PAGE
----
Brand Strategy Future 50 Inhousing

How Molson Coors’s Vincent Ventura is shaping more inclusive narratives around beer


By Kendra Barnett, Associate Editor

March 24, 2023 | 11 min read

Future 50 inductee Vincent Ventura serves as a public relations manager at beer behemoth Molson Coors. He opens up about working across a portfolio of brands and his ethos of people-first PR.

Vincent Ventura

Vincent Ventura is on a mission to infuse “radical candor” into PR / Molson Coors

Vincent Ventura’s work experience has been surprisingly far-ranging and diverse for a young professional. He has interned for the Vatican, served as a student ambassador at the 2015 World’s Fair Expo Milano – where he collaborated with everyone from the US State Department to the James Beard Foundation – and managed public relations for luxury hotels at Nike Communications.

Since joining Molson Coors as brand public relations manager in early 2020, he has spearheaded communications and creative campaigns for a handful of the company’s top brands, including Miller Lite, Blue Moon, Peroni, Topo Chico Hard Seltzer and Leinenkugel’s. His focus on the power of earned media helped win Miller Lite‘s ‘Beers and Queer History’ book launch a Shorty Impact Award and helped garner 3.5bn earned impressions on the brand’s holiday activation ‘Christmas Tree Keg Stand.’

Now, Ventura has been named one of The Drum’s Future 50 – an honor that recognizes young and upcoming talent in the industry.

A balancing act

In his role, Ventura is tasked with connecting not only with consumers but also with the distributors who supply retailers, restaurants and bars with Molson Coors products. It’s a challenging balancing act, he says. “Half the job is the fun, public-facing things that you think of when you see these brands show up in the world, but then the other part of it is being strategic with our system and our distributors to make sure that they’re in the loop about our plans and are buying into what we’re saying. It’s impactful to not only sell the product but to also help consumers think about these brands in a new light.”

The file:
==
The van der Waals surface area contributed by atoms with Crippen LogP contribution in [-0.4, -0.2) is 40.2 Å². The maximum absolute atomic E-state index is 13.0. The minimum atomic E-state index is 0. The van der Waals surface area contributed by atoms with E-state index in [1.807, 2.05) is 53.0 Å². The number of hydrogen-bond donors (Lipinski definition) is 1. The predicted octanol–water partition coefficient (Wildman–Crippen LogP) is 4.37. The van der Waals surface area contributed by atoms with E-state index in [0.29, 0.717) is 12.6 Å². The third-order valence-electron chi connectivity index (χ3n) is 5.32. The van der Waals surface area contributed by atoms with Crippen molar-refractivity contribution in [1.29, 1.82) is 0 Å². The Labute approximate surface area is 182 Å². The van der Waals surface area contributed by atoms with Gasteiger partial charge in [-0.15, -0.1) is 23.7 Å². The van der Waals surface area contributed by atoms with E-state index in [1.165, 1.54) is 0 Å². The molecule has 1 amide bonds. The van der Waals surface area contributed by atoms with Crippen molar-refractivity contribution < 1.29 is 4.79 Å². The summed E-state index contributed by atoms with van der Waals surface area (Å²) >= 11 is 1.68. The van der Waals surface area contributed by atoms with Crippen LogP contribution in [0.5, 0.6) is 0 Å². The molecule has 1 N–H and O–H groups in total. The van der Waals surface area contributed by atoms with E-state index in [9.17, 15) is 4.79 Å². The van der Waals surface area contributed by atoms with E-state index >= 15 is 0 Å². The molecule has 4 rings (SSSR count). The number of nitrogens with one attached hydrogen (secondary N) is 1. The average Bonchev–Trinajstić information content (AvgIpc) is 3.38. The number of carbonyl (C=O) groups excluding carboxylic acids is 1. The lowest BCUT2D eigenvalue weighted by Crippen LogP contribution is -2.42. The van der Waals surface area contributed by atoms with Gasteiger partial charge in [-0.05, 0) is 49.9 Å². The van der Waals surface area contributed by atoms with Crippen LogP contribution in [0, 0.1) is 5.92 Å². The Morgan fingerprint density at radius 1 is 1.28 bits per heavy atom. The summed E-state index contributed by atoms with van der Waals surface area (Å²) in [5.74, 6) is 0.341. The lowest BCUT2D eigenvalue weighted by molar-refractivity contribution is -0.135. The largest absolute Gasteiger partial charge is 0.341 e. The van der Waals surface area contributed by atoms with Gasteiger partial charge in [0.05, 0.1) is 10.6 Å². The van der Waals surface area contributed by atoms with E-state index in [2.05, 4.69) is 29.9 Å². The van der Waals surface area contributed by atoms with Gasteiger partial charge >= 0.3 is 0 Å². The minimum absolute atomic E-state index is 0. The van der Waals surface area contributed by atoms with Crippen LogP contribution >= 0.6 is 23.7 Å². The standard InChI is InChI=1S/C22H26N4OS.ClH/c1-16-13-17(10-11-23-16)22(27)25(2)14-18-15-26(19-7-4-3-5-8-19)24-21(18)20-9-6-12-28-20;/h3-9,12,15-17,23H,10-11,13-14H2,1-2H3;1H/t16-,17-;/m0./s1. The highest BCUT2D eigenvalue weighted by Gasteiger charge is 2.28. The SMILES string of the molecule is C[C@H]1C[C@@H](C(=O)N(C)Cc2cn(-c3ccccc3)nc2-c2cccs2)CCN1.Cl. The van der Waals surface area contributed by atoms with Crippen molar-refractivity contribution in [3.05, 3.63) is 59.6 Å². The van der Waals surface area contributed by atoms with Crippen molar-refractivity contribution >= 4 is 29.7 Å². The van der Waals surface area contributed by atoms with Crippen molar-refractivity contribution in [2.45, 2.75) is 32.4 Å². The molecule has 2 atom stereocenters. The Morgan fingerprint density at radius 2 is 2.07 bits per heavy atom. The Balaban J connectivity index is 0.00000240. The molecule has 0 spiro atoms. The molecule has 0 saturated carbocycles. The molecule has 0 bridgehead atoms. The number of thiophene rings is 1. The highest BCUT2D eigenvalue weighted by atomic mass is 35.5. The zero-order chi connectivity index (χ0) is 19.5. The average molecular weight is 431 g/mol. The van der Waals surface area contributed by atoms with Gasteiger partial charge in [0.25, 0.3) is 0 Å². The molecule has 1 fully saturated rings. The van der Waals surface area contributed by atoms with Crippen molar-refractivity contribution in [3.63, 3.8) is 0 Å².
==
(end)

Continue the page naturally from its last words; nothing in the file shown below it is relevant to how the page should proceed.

Working within a parent company also poses unique challenges and Ventura says he sometimes feels as though he’s “still at an agency” and treats each of the portfolio brands as individual clients with their own set of needs. “Every brand has its target and what it’s going after and what its business objectives are.”

Although he‘s assigned to a specific roster of brands, he also assists operations at Molson Coors’s other brands – from Coors and Keystone Light to a range of regional products, some with competing priorities. Choosing the right amount of support for each brand requires ”an enterprise mindset of considering what is going to be best for the business,” he says.

Reimagining what a brand can be

Ventura has been able to play critical roles in helping marketers mobilize their brand strategies and tell the story of the brand effectively. He has been involved, for example, in helping to amplify the brand story and identity of Topo Chico Hard Seltzer, the Coca-Cola-backed spinoff of the popular Mexican mineral water Topo Chico that launched in March of 2021.

“It’s interesting because it’s a new brand to alcohol, but not a new brand to consumers. So how does that translate? What is the world that we’re building? What is on-brand and off-brand? I was there when we were doing the sort of block-and-tackle announcement strategy.” Now, two years on, Ventura is evaluating how to evolve the new brand into “something greater.”

Much of the strategy has centered on tapping into Topo Chico’s edginess and clout among young consumers, as well as its Mexican roots. For Valentine’s Day last year, the brand invited fans to send their exes a cactus. This year? An edible scorpion. To Ventura, it’s about “understanding where your brand can make a splash and have a personality.” Brands should constantly be searching for “what feels ownable to you that only your brand can do,” he advises.

A major focus of some of Molson Coors’s beer brands in recent years has been crafting new, more inclusive narratives. As an example, he points to a recent initiative to expand Miller Lite’s appeal. “Miller Lite’s ‘a beer’s beer’ – it’s the original light beer and it’s been around for years. It’s nothing new. But it’s like, how do consumers today think about this brand? And how do we think about evolving that in 2023?”